(P)review: King Lear, National Theatre

“We cry that we are come to this great stage of fools” 

One of the hottest tickets of the New Year is undoubtedly Sam Mendes and Simon Russell Beale tackling King Lear for the National Theatre, a show which has now started previews in the Olivier. I saw it tonight but as press night is a week away next Thursday, I’m opting to preview the show rather than reviewing it per se, offering tasters and teasers about what to expect whilst trying my best to avoid spoilers.First up, you can read an interview here with Simon Russell Beale about how he got his hair did. I assume more features and things are due this weekend as this was the only one I could find about this production. The show currently comes in at a shade under 3 hours 30 minutes and though my initial reaction was along the lines of

the production rarely lacks for pace with some canny use of the drum revolve by designer Anthony Ward and vivid projections by Jon Driscoll. Just take note of the earlier start times so that you don’t end up missing the first scenes and their fierce apparel.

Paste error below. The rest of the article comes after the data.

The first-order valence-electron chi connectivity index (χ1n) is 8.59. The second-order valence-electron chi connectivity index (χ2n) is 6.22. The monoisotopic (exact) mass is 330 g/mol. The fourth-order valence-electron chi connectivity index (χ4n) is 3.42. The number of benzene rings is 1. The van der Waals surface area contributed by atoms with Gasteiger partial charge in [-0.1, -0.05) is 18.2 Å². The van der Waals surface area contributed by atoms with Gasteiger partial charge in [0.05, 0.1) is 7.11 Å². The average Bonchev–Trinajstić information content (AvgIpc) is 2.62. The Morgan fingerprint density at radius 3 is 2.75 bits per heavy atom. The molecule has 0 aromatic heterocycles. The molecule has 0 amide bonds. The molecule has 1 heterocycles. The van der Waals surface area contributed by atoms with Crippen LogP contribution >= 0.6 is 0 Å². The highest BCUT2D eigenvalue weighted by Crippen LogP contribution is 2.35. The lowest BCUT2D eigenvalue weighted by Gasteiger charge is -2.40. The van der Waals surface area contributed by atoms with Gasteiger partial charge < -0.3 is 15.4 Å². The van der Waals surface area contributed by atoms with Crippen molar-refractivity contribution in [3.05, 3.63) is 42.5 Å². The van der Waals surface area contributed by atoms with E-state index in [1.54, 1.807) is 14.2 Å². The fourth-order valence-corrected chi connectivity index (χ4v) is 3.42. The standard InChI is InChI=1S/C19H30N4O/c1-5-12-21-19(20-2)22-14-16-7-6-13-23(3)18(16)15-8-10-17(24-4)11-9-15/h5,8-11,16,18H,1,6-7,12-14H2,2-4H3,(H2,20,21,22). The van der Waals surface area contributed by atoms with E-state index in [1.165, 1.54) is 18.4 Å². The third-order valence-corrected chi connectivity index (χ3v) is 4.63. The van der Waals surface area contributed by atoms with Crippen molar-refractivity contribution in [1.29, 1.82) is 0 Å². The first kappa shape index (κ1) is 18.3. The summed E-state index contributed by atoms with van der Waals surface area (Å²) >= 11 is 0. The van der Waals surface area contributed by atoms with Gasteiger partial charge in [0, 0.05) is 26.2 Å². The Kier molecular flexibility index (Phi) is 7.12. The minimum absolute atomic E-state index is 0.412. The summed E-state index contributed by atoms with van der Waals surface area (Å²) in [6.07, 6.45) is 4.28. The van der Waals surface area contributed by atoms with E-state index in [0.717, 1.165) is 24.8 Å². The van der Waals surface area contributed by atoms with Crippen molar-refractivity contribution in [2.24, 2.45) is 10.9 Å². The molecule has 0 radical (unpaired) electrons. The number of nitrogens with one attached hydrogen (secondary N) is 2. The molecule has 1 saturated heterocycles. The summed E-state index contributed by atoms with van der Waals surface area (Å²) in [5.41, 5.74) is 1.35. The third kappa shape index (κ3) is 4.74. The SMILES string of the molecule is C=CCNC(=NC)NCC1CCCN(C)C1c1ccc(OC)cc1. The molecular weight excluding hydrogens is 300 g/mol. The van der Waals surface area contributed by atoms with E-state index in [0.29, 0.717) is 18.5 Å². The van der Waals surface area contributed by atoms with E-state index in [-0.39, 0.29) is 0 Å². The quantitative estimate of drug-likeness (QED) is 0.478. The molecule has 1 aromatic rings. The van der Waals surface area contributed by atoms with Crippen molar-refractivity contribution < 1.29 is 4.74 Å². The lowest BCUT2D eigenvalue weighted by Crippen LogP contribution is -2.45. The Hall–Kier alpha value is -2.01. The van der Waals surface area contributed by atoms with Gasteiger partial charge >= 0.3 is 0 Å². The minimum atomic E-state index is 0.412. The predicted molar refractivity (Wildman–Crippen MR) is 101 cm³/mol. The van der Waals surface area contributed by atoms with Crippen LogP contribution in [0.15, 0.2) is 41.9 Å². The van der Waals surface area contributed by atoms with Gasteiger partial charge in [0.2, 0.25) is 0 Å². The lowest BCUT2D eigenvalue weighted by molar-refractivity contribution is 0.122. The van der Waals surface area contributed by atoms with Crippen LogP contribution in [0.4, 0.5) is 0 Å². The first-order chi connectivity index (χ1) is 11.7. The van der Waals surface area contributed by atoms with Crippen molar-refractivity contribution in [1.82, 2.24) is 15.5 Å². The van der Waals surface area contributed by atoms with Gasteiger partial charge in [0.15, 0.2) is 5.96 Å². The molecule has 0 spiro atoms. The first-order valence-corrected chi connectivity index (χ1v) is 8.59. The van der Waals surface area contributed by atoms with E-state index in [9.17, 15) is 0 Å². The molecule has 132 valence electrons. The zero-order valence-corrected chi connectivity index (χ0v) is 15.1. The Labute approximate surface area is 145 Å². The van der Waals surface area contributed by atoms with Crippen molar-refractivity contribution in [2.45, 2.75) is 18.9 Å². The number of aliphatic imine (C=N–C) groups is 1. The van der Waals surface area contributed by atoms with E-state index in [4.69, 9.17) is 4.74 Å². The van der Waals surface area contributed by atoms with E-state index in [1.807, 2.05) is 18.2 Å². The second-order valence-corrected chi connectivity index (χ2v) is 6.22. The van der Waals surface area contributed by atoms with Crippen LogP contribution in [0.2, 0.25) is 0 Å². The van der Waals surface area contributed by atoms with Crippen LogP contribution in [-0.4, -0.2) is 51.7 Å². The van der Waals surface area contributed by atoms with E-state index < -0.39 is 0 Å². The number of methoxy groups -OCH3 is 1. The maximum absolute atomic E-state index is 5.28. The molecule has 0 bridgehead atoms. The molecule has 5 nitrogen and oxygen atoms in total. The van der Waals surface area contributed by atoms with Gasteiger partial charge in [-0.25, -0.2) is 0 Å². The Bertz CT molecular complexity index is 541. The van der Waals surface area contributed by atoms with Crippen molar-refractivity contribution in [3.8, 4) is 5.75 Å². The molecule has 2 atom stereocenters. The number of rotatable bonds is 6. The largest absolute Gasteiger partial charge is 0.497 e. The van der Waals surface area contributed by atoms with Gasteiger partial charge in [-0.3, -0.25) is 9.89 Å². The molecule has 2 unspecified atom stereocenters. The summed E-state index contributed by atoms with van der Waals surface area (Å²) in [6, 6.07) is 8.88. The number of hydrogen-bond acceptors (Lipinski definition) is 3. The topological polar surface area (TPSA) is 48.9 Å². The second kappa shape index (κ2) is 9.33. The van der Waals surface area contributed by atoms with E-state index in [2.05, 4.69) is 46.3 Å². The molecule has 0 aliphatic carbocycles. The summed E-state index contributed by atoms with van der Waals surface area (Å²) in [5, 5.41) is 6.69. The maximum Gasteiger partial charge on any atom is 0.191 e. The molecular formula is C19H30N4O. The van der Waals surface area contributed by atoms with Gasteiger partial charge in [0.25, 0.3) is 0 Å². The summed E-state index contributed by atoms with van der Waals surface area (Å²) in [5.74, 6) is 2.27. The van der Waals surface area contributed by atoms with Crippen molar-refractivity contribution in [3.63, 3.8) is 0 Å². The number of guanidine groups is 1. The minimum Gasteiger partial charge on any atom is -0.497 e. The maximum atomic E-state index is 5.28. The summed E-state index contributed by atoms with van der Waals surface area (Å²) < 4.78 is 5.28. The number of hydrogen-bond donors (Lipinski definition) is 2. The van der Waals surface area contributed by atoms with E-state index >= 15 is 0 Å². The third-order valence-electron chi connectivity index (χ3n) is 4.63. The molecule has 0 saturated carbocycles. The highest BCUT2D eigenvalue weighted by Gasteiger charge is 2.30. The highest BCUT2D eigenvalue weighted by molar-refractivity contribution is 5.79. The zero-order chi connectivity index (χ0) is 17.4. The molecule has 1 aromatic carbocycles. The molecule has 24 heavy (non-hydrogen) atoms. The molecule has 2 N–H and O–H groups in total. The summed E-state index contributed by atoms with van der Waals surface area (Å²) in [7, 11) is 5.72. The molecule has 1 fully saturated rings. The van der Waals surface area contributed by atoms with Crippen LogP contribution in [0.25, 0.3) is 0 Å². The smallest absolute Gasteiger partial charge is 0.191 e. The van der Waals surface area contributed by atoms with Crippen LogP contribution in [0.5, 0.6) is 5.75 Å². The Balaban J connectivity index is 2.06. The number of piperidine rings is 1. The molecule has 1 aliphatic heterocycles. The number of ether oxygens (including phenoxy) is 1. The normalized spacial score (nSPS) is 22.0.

The acting is excitingly good across the board, with a cast of such luxurious quality how could it not be otherwise, and though I shouldn’t name names, Anna Maxwell Martin as Regan is simply fantastic, an inspired piece of casting and a powerfully effective interpretation.

Action-wise, there’s a bit of this…

And one of these…

The show may be set in a modern-day fascist dictatorship but there are moments when influences creep in from elsewhere, possibly from Mendes’ night-time reading.

And be warned, Mendes is completely unafraid of lashings of gore, there were audible gasps and groans of horror on more than one occasion, especially as little is left off-stage. 

Last but not least, the show provides a genuinely, stunningly devastating moment that will surely live long in the memory of everyone who sees it.

I’ll write up the show properly for next week but safe to say if you haven’t got a ticket already, I think you should be looking closely at how you’re going to snap one up at quickly as possible in the next booking period.

Running time: 3 hours 25 minutes (with interval)
Programme cost: £3
Booking until 25th March, extension to be announced soon. Will be broadcast on NT Live on 1st May


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